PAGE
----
It is based upon perception, and then a brain processes the information into what makes sense to it. You could in some ways say that there are two trees independently of any mind, brain or perception, but that's treading on a fine line between objectivity and subjectivity. I would rather just say that "the world is what it is" and then leave my brain to do the categorizing. Same with math then, as ivy said, we create something, and then see if it fits, of which is dependent on the actual reality of the situation, the math itself is an abstracted view on reality, it is just one of probably many ways of perceiving the world through a language. 


#10
Feb1408, 01:08 PM

P: 1,330

Math is an invented symbol system... or language.
What is discovered, is whether mathematical representations agree with 'reality'. When we find they do or do not agree, we build on that. We invent new ways to use the symbols and then... once again... compare it to reality..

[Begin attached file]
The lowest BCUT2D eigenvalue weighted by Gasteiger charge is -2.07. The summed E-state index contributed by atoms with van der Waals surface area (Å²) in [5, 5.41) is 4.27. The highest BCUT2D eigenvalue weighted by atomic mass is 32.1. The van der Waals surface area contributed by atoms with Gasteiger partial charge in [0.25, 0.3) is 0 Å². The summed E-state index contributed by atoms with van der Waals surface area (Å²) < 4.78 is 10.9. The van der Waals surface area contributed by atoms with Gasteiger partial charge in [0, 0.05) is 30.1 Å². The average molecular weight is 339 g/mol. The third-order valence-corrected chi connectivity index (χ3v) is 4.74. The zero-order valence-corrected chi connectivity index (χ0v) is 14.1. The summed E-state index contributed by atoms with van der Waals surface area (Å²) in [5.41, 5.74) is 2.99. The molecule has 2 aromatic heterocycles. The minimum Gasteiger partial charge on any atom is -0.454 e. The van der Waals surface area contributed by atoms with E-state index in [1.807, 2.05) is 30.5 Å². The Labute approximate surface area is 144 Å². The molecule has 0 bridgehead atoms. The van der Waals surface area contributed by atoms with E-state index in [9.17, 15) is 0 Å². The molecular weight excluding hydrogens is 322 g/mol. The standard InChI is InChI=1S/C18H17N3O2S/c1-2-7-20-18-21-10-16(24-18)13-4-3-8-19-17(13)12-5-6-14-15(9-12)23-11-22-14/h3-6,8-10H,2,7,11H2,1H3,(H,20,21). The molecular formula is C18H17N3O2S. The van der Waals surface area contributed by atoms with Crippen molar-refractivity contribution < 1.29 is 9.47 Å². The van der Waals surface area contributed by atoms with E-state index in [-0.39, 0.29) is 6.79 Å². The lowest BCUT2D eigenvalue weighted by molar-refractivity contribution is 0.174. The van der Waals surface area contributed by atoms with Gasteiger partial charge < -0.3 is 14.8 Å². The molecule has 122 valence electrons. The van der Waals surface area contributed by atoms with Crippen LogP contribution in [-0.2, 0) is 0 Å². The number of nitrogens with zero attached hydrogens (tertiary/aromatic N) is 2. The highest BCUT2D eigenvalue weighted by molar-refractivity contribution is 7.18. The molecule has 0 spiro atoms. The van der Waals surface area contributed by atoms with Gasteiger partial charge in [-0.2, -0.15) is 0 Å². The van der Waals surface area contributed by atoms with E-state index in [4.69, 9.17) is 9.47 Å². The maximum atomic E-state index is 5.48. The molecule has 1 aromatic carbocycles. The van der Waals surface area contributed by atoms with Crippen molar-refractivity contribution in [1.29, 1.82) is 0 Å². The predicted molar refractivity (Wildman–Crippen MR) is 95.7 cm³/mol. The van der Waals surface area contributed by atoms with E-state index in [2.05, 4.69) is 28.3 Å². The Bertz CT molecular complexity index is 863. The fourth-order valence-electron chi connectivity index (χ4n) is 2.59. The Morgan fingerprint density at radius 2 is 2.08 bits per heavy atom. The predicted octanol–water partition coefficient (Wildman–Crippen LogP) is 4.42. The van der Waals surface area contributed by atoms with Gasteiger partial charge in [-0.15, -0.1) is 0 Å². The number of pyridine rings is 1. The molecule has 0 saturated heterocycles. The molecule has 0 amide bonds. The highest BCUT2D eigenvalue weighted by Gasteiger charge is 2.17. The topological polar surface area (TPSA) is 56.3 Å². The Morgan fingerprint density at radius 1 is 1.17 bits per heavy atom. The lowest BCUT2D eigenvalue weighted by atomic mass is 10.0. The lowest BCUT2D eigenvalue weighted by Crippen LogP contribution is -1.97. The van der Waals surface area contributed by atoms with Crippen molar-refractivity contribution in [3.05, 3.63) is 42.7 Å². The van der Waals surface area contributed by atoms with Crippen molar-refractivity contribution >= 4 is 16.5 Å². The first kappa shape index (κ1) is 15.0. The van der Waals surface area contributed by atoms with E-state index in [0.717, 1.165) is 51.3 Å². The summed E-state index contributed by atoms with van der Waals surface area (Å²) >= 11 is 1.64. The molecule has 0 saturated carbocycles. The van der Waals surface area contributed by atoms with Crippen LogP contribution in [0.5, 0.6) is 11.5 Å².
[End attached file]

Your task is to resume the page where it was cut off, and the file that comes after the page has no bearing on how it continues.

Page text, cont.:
#11
Feb1408, 09:41 PM

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oldman. Do you think Penrose would say "invented" or "discovered" and why?



#12
Feb1508, 12:06 AM

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I like the way Mazur phrased The Question; it's simple and direct, and has evoked some straightforward opinions here. Most ordinary folk (especially myself) find the high peaks (and sometimes the foothills) of mathematics a steep climb, often too steep. Mathematical experts, on the other hand, are so engaged in the technicalities of scrambling around among these peaks that they find it difficult to consider without prejudice the simple nature of mathematical elements. Even in Mazur's case his prejudice  which is a delight in mathematics  seeps through. That's why I've questioned the nature of simple stuff like arithmetic and counting numbers rather than the fabric of the wonderful tapestry of modern mathematics. 


#13
Feb1508, 12:19 AM

P: 506

oldman,